After numerous early morning meetings (thanks for eating all the donuts AV guys) we here at the DGIS studios decided that it would be fun to infuse new blood into the operation and have a guest blogger. We know that there are rumors circulating that this is simply a way to get out of work because we're all hung over from our annual seis de mayo party but thats only half true. So without any further ado please welcome our friend from Nobody Move John DuMond. John is a top notch true-crime researcher and his work is always a joy to read.
THIS DAY IN CRIME HISTORY: MAY 7, 1896
On this day in 1896, Dr. Herman Mudgett (aka Dr. H.H. Holmes) was well hung. No, that's not quite right. Hung well? No. He was really hung? No, still wrong. How about hung by the neck until dead? Yeah, that'll do.
Mudgett, a pioneer in the field of serial killing (committing the crimes, not solving them), was one of this country's first identified serial killers. The total number of his victims remains unknown to this day. He confessed to twenty-seven, but estimates have been as high as two hundred.
Mudgett got his start mutilating corpses he stole from his alma mater's medical school laboratory. He later progressed to live victims, eventually opening a hotel in Chicago during the 1893 World's Columbian Exposition that he turned into a house of horrors. The hotel, later dubbed the "Murder Castle" by the press, contained secret rooms where Mudgett would torture and kill his victims. Many of Mudgett's victims were his employees, who, as a condition of employment, took out life insurance policies naming Mudgett as beneficiary. Apparently the good doctor believed in mixing business with pleasure.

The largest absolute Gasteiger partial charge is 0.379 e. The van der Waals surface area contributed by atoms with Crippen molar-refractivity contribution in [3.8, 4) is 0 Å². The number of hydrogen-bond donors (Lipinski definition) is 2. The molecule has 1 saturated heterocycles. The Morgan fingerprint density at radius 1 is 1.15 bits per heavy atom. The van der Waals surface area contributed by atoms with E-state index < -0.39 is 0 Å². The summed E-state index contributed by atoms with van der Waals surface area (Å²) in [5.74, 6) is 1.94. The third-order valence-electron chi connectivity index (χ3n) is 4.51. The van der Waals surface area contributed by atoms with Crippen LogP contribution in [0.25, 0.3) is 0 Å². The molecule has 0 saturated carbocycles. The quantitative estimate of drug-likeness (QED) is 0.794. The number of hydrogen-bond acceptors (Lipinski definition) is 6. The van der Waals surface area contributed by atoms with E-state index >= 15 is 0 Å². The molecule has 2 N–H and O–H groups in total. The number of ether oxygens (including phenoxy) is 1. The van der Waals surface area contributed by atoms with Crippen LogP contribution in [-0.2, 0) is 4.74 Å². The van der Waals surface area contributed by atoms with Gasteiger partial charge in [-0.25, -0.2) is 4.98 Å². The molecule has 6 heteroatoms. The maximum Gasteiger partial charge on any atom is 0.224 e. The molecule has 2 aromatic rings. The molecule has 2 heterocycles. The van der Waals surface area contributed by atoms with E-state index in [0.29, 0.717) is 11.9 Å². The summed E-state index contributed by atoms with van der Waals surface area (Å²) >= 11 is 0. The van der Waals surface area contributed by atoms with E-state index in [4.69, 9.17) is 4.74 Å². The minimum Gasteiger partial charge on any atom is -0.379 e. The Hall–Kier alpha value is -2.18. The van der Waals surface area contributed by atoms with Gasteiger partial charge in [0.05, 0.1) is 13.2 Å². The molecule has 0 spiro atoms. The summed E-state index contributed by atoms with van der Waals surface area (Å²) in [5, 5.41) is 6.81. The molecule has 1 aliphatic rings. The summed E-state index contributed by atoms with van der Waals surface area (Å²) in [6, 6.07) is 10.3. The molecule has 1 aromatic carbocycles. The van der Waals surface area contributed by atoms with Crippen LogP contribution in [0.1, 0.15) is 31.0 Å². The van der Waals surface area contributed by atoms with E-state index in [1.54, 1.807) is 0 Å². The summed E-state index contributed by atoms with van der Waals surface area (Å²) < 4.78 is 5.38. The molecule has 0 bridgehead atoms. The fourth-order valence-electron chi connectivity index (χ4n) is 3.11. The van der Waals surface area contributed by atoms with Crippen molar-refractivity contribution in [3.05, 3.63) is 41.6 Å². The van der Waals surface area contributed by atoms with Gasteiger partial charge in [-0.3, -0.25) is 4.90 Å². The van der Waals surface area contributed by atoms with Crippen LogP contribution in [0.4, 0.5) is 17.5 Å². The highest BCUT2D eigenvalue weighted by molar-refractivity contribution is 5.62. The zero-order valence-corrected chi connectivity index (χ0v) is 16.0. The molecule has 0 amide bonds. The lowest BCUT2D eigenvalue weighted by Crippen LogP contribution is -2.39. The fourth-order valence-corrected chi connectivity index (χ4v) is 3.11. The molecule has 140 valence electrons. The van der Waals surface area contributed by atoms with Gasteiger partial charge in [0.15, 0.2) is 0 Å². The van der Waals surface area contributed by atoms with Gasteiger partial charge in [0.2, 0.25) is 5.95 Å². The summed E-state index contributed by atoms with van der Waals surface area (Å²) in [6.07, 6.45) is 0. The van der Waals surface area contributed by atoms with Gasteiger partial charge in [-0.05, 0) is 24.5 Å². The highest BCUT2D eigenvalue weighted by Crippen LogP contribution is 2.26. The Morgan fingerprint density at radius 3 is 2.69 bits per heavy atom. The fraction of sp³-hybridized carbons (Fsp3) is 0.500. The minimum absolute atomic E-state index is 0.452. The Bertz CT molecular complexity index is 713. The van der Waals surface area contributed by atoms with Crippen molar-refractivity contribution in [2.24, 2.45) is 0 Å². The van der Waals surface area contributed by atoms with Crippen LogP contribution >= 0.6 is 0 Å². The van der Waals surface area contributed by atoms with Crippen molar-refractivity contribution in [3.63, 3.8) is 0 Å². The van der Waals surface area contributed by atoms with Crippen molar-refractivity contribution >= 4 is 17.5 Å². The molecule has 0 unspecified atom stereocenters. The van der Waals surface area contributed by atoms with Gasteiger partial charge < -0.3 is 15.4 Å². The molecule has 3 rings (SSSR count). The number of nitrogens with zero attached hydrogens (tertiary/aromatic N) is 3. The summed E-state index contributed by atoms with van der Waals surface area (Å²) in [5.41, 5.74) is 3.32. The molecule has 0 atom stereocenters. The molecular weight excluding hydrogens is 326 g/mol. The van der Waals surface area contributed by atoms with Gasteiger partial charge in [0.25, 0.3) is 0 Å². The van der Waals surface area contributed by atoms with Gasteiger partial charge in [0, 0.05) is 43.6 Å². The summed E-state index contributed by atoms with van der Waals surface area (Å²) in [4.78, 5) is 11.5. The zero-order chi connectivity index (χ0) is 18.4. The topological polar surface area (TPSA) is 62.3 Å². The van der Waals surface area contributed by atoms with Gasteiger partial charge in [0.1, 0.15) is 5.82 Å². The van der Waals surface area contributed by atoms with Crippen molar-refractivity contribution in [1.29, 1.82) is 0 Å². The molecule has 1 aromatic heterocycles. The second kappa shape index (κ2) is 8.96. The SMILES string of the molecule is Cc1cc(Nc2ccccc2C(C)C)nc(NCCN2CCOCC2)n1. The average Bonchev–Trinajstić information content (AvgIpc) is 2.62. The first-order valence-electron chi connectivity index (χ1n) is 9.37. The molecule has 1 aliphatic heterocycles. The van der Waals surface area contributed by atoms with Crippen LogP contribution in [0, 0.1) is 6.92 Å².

After the World's Fair ended, Mudgett left Chicago for greener pastures--or at least pastures where he wouldn't be hounded by creditors. He traveled the U.S. and Canada, perpetrating various scams and murdering when he got the chance. He was eventually arrested in Boston after a former accomplice in one of his scams ratted him out. It seems the accomplice was unhappy about not being paid his share of the loot.
Mudgett was transported to Philadelphia, where he was a suspect in the murder of Benjamin Pitezel, who was an accomplice in one of his scams.
While Mudgett was in custody in the City of Brotherly Love, police in Chicago took an interest in the Hotel that Mudgett had opened there. A custodian informed them that he had never been allowed to clean certain areas of the hotel. A search of the forbidden rooms turned up evidence of Mudgett's murderous hobby.
Mudgett was tried and convicted for the murder of Benjamin Pitezel. He eventually confessed to 27 murders and a half dozen attempted murders. He was sentenced to death by hanging and executed on May 7, 1896. The execution took over 15 minutes, as Mudgett's neck didn't snap when he dropped through the trap door. Per his request, he was buried in concrete so his body could not be exhumed and dissected.
Even though Mudgett was more prolific than Jack the Ripper, he never achieved Jack's level of notoriety. I guess he could have used a good publicist.
Herman Mudgett article at Crime Library
Herman Mudgett article at Wikipedia
Philadelphia Weekly article